Mississippi Lieutenant Files Two Suits against City

A Mississippi fire lieutenant who claims he was passed over for promotion on several occasions, has filed two lawsuits in federal court against his department. Lt. Lonnie Johnson filed the first suit against the City of Laurel in October alleging a violation of the Uniformed Services Employment and Reemployment Rights Act of 1994 (USERRA). His second suit was filed last month alleging a violation of the Fair Labor Standards Act (FLSA).

In the USERRA case, Lt. Johnson contends that following a deployment as part of the Army Reserves in 2014, he was wrongfully passed over for promotion to lieutenant. After he complained he was promised the next promotional opening. When that next opening occurred, he was again passed over. Earlier this year he was passed over again, promoting him to file a formal grievance.

In August, 2020, Lt. Johnson was finally promoted to lieutenant. The suit claims had he been promoted when he should have been in 2014, he would have been in line for promotion to captain this past August. Here is a copy of that lawsuit:

Lt. Johnson’s second suit claims the city violated the FLSA by failing to pay overtime properly. As explained in the complaint:

  • Plaintiff and other firefighters… work between two hundred sixteen (216) and two hundred sixty-four (264) scheduled hours per month.
  • Defendant only pays Plaintiff and other firefighters overtime pay for two (2) hours each month of the scheduled hours they work even though they are owed overtime wages for a substantial amount more each month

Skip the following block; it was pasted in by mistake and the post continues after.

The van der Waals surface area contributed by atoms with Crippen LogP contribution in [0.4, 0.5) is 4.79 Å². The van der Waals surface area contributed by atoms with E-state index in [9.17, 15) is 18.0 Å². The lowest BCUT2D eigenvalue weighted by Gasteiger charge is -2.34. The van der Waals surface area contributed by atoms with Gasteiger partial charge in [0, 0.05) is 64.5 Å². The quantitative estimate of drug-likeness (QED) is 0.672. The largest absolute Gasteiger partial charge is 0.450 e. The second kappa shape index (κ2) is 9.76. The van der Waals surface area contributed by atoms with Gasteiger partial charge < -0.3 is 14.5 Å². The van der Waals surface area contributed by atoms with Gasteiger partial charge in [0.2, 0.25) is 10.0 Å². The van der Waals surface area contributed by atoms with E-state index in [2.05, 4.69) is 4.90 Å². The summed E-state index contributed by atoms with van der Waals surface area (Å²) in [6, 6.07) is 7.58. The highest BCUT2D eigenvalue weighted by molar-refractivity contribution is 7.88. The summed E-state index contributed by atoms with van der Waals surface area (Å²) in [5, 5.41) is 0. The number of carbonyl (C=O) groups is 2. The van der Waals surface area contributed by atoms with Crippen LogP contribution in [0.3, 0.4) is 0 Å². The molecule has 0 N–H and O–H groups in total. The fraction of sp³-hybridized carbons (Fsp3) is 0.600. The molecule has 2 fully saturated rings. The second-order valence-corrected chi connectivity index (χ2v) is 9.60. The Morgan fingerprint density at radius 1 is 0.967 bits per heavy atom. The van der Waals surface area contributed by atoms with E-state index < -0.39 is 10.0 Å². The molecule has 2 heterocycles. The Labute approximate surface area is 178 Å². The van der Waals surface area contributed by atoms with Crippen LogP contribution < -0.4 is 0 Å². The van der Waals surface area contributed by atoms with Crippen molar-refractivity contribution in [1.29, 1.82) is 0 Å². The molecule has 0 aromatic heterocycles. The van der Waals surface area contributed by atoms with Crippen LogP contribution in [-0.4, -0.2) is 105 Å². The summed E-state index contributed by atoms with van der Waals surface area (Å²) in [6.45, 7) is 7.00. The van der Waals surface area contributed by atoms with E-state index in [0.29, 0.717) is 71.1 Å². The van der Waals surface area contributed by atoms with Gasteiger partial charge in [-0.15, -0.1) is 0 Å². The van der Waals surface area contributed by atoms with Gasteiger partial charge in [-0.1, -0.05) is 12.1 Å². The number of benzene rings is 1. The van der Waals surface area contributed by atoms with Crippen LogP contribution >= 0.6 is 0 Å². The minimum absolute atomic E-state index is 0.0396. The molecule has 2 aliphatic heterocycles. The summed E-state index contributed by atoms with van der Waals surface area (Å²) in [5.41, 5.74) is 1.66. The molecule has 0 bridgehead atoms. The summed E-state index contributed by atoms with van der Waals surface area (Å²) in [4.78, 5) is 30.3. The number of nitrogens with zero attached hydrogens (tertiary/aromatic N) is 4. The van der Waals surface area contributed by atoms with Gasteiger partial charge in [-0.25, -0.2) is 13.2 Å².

• Defendant violated the FLSA by not paying all overtime wages owed to Plaintiff for all overtime hours worked.

The suit seeks class action status on behalf of all similarly situated firefighters. Here is a copy of the FLSA lawsuit:

More on the story.

About Curt Varone

Curt Varone has over 40 years of fire service experience and 30 as a practicing attorney licensed in both Rhode Island and Maine. His background includes 29 years as a career firefighter in Providence (retiring as a Deputy Assistant Chief), as well as volunteer and paid on call experience. He is the author of two books: Legal Considerations for Fire and Emergency Services, (2006, 2nd ed. 2011, 3rd ed. 2014) and Fire Officer's Legal Handbook (2007), and is a contributing editor for Firehouse Magazine writing the Fire Law column.
x

Check Also

Seventh Circuit Quotes Fire Chief’s “Gag-A-Maggot” Comment In Ruling in Department’s Favor

The Seventh Circuit Court of Appeals has upheld a district court ruling holding that the City of Loves Park, Illinois did not violate the Constitutional rights of a woman by forcing entry into her home, seizing 37 cats, and condemning her home. A key point in the ruling was the comment of Loves Park Fire Chief Philip Foley that the smell coming from the home could "gag a maggot."

Massachusetts Chief Prevails in First Amendment Photo Case

A lawsuit brought by a Massachusetts firefighter unhappy with the fire chief for requiring his photo to be taken, has been dismissed. Thomas Swartz, a now-retired firefighter-paramedic with the Borne Fire Department, claims Fire Chief Norman Sylvester ordered him to pose for a photo, and suspended him without pay when he refused.